“I’m obviously in favour of telling a good story with a focus on a few rather than trying to use all of them equally and creating a mess.”

        One of the CG mangas is like this actually. I wouldn’t call it a mess but I don’t think its premise would fit well in a 2 cour anime. It’s named IM@S CG Ensemble, a 4koma manga that’s serialized nearly 60 chapters by far in Gangan Online (most chapters being 3 pages long and some being 10) with 2 physical tankobon volumes out. It basically sandwiches and squeezes in most of the popular CG idols in numbers wa larger than the core cast in the anime in 4koma slice of life segments. For example, Mio and Kirari share one chapter or one chapter will be dedicated to Fumika, etc, etc. There’s no actual storyline and it’s more or less just a stream of SoL or comedic gag elements. The Producer is faceless in this one as well and has only been mentioned in name by characters on a frequent basis. However, prominent characters like NG, Sachiko, Kaede or Anzu or Kirari still have multiple or reoccurring appearances from time to time in the manga. Truth to be told, I expected the CG anime to be more like this before it came out if only because of the cast’s sheer massive size but then ep 1 introduced a new Producer and I found out the anime was focusing on a core group with the other popular idols acting as their role models.

        Kamen Rider Chevalier
      2. @Kamen Rider Chevalier

        Thank you for noting the other material out there. It’s always interesting to see what else they’ve done with the source, if only for comparison.

        All said, I think I prefer what they’ve done with the anime, perhaps because I like the Producer they’ve created for it a lot. I’m fine with a story that’s mostly about him.

    3. I agree about the Admiral comparison, but I must respectfully disagree with the producer comparison. Considering the status of their companies, I think the original producer did a better job. My biggest gripe with Cinderella Girls is that I think the Producer is under performing. I could even understand cat girls frustration. Not enough gigs is better than no gigs.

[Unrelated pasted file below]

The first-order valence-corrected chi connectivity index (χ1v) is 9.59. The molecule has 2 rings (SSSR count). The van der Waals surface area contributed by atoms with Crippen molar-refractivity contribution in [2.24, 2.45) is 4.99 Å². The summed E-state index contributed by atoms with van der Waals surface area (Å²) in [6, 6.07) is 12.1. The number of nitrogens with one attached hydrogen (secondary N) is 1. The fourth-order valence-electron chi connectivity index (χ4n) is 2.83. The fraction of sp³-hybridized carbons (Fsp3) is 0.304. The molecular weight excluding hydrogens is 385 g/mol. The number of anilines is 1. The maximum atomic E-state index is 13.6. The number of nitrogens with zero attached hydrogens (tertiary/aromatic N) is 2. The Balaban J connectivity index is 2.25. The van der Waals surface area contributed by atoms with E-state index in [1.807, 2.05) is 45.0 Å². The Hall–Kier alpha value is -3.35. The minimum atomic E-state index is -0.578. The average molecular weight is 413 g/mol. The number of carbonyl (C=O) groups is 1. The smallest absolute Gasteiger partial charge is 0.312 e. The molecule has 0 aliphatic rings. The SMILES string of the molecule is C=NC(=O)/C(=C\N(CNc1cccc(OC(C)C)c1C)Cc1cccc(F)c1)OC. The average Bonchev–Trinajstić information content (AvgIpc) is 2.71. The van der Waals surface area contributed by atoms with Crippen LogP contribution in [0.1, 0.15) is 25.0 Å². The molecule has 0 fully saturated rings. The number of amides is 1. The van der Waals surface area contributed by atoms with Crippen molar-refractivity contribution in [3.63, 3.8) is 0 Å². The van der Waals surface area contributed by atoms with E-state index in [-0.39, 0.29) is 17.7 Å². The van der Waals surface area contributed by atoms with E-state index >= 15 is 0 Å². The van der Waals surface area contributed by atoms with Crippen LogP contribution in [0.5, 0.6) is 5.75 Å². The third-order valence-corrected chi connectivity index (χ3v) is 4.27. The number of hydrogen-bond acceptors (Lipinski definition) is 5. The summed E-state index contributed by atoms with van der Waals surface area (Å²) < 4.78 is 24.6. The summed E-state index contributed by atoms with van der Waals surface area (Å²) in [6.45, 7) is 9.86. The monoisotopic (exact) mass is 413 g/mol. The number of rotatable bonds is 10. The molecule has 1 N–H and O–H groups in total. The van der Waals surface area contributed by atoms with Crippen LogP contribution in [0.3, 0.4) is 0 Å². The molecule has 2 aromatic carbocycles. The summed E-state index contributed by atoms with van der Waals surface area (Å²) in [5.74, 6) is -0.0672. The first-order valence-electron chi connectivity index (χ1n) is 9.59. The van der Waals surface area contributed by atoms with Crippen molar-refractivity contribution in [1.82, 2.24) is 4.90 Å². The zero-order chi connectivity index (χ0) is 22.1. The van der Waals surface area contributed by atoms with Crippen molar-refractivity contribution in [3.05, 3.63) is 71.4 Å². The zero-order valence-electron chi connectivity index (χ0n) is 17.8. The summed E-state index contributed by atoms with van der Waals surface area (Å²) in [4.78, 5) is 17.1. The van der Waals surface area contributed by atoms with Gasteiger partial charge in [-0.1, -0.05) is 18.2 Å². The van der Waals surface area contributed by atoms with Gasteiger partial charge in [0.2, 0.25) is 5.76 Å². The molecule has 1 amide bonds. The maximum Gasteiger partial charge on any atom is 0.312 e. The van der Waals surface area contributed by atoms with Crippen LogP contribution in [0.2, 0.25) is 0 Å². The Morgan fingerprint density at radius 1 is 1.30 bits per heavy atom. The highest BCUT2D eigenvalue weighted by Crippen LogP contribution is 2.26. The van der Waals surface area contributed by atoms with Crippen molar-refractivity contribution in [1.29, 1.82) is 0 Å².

1. I meant that the CG idol had to carry the show in terms of being a larger part of the story. As far as management goes, I think it was explained earlier in the anime why the CG Producer is more hands off and more procedural than his predecessor. And remember than in the original series, all the idols had already debuted; Cinderalla Girls begins from an even earlier, and arguably even more sensitive, stage.

      2. Thanks for answering. I have to respectfully disagree with you as well. In what way is the producer underperforming in a professional spectrum? In terms of social interaction and emotional understanding, I’m more than willing to agree that he underperformed in that area prior to episode 7.

        However, there’s no way I can agree with him underperforming professionally. A few things ::

        — The Cinderella Project Producer has been remarked in-universe to be a skilled business man at his field. When he does his job, he doesn’t screw around. He’ll go all out in terms of helping the “Cinderellas” reach the ball. He handled Mio’s case horribly in episode 6 in terms of emotional communication/understanding but the General manager commented that he had secured what was considered a great spot for a debut in terms of business and strategy. Furthermore, the general manager himself commented in ep 7 that where his greatest strength lies in doing things in a straightforward fashion in the professional field, he admits that it can go wrong when he doesn’t have a good emotional grasp. Underperforming in terms of emotional understanding prior to ep 7? I’ll more than agree with that. Underperforming in terms of professionalism? I don’t think so. Although I won’t lie his tactics with Rin in terms of recruiting her were supremely sketchy but this attributes more to emotional understanding.